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Can lakes near volcanoes become acidic enough to be dangerous to people and animals?

Yes. Crater lakes atop volcanoes are typically the most acid, with pH values as low as 0.1 (very strong acid). Normal lake waters, in contrast, have relatively neutral pH values near 7.0.

The crater lake at El Chichon volcano in Mexico had a pH of 0.5 in 1983 and Mount Pinatubo's crater lake had a pH of 1.9 in 1992. The acid waters of these lakes are capable of causing burns to human skin but are unlikely to dissolve metal quickly. Gases from magma that dissolve in lake water to form such acidic brews include carbon dioxide, sulfur dioxide, hydrogen sulfide, hydrogen chloride, and hydrogen fluoride.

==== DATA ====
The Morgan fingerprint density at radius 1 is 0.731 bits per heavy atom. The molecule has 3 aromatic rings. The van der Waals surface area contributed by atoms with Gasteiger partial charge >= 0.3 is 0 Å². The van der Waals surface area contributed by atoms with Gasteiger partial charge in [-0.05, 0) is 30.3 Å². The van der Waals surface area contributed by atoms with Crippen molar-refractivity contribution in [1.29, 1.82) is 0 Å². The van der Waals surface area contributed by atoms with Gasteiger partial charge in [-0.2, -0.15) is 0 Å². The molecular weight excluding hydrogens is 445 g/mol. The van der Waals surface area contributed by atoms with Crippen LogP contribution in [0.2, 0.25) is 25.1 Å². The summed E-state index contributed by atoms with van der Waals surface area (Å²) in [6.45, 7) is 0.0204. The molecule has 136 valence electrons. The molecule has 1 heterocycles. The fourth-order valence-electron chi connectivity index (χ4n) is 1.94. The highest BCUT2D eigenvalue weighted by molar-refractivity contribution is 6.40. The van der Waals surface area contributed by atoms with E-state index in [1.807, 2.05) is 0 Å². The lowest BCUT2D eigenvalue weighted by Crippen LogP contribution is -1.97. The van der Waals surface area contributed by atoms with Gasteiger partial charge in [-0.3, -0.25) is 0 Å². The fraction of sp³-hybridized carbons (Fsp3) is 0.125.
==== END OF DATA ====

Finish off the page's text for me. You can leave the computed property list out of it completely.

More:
Acidic lakes that are  capable of dissolving an aluminum boat in a matter of minutes (as seen in movies) are not realistic.


Tags: Geothermal Resources, Earthquakes, Tectonics, Monitoring, Volcanoes, Lava, Seismicity, Ring of Fire